Secret societies like sororities and fraternities thrive on their exclusiveness and how difficult it is to become a part of that society. Initiation rites would often take the form of unreasonable tasks, physical beatings, emotional torture and others but surprisingly more and more people want to be a part of that group. According to Lodewijkx and Syroit (1994) the severity of initiation rites influenced how the members viewed the attractiveness of the group; however, members who reported high affiliation with the group were more likely to favour the group rather than those who did not.
This would mean that the severity of the initiation process would develop companionship among the new recruits and would then lead to more favourable liking towards the group. It would seem obvious that difficult initiation rites would diminish the attractiveness of the group, having to be physically beaten or psychologically tormented might decrease the liking for the group and it has been found that it does (Lodewijkx & Syroit, 1994) , however many still go through the initiation and become members of the group.
This incongruence can be explained by the cognitive dissonance theory. Cognitive dissonance according to Festinger (1956) is when a person finds him/her self behaving in ways that are inconsistent with how he/she thinks or feels. The need to reduce the difference between what one feels and thinks with one’s actions is a primary drive that forces man to be consistent. Now, a recruit who feels pain, frustration and sadness during the initiation rites and still want to be a member of the group is undergoing cognitive dissonance.
In order to reduce the conflict that he is feeling, he could either give up or say that he does not like the group anymore or to rationalize that the initiation was only a test of his willingness to become a member of the group or to change. The severity-attraction relationship (Aronson & Mills, 1959) states that the more severe the initiation rites the more the person is attracted to the group. This would mean that prior knowledge about the group’s initiation rites actually influences the person to seek membership.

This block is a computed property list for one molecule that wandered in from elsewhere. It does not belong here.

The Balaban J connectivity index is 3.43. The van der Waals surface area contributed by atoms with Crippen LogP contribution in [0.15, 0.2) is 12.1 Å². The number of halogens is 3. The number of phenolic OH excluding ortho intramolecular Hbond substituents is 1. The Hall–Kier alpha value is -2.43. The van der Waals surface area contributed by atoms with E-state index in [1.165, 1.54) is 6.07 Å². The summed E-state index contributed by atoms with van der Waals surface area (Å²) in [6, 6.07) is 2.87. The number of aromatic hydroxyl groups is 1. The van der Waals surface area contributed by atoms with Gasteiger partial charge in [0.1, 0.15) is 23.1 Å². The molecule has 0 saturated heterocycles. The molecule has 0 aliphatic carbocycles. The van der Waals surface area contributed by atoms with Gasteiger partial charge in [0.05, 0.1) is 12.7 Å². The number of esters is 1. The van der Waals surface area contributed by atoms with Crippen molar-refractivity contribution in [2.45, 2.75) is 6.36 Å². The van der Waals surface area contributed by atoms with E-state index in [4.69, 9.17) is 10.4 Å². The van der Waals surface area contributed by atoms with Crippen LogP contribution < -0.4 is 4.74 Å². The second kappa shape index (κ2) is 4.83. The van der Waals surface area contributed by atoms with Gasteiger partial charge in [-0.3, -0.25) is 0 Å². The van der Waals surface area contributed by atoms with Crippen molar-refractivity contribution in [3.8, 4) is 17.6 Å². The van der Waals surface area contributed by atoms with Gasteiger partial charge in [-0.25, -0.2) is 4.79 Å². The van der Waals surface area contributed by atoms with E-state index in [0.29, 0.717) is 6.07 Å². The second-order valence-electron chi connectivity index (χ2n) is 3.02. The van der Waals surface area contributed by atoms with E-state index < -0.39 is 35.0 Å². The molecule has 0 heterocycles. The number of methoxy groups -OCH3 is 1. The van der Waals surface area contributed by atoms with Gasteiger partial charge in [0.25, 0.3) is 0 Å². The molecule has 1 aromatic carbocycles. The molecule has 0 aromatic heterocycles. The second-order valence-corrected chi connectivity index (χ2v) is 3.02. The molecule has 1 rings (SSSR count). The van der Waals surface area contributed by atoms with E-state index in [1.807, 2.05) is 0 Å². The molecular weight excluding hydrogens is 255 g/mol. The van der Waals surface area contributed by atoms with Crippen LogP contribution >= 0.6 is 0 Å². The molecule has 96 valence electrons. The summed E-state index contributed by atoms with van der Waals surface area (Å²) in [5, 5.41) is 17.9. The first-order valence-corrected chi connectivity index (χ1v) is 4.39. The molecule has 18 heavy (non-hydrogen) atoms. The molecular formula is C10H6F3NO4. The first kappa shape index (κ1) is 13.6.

The severity of the initiation builds the image of strength, power and social status among the other groups, thus if we look into cognitive dissonance, then the member has already reduced the dissonance by accepting the fact that the difficulty of getting into this group is nothing compared to the benefits one gains when he is accepted to the group. By reducing the dissonance, the recruit comes to terms with the physical and emotional pain of the initiation and the desire to become a part of the group.
Although cognitive dissonance explains why people go through pain and suffering just to become a member of a certain group, it does not explain how commitment, preconceived ideas or exposure to such group can also influence the individual to endure the discomfort of initiation rites. What is evident is that initiation rites symbolize the acceptance and dedication of the individual to a particular group and more often than not this is seen as normative (Van Gennep, 1977)
Aronson, E. & Mills, J.(1959). The effect of severity of initiation on liking for a group, Journal of Abnormal and Social Psychology, 59, 177-181 Festinger, L. (1957). A theory of cognitive dissonance. Stanford, CA: Stanford University Press. Lodewijkx, H. F. M. & Syroit, J. E. M. M. (1997). Severity of initiation revisited: Does severity of initiation increase attractiveness in real groups? European Journal of Social Psychology, 27, 275-300. Van Gennep, A. (1977). The rites of passage. London: Routledge & Kegan Paul Ltd.